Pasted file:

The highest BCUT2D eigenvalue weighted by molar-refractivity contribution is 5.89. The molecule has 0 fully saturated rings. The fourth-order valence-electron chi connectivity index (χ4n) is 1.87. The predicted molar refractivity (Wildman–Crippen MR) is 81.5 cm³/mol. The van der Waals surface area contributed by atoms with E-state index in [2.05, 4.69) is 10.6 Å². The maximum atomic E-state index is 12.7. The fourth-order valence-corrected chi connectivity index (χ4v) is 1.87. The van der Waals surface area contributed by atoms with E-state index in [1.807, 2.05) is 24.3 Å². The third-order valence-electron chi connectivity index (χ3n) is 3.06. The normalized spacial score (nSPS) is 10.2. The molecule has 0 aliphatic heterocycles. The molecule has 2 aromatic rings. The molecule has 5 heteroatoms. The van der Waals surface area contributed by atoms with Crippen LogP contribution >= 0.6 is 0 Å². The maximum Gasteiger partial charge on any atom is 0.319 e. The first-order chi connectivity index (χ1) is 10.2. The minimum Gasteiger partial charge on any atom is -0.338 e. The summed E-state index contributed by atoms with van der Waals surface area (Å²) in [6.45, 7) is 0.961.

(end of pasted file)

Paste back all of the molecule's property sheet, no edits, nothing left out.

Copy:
The highest BCUT2D eigenvalue weighted by molar-refractivity contribution is 5.89. The molecule has 0 fully saturated rings. The fourth-order valence-electron chi connectivity index (χ4n) is 1.87. The predicted molar refractivity (Wildman–Crippen MR) is 81.5 cm³/mol. The van der Waals surface area contributed by atoms with E-state index in [2.05, 4.69) is 10.6 Å². The maximum atomic E-state index is 12.7. The fourth-order valence-corrected chi connectivity index (χ4v) is 1.87. The van der Waals surface area contributed by atoms with E-state index in [1.807, 2.05) is 24.3 Å². The third-order valence-electron chi connectivity index (χ3n) is 3.06. The normalized spacial score (nSPS) is 10.2. The molecule has 0 aliphatic heterocycles. The molecule has 2 aromatic rings. The molecule has 5 heteroatoms. The van der Waals surface area contributed by atoms with Crippen LogP contribution >= 0.6 is 0 Å². The maximum Gasteiger partial charge on any atom is 0.319 e. The first-order chi connectivity index (χ1) is 10.2. The minimum Gasteiger partial charge on any atom is -0.338 e. The summed E-state index contributed by atoms with van der Waals surface area (Å²) in [6.45, 7) is 0.961.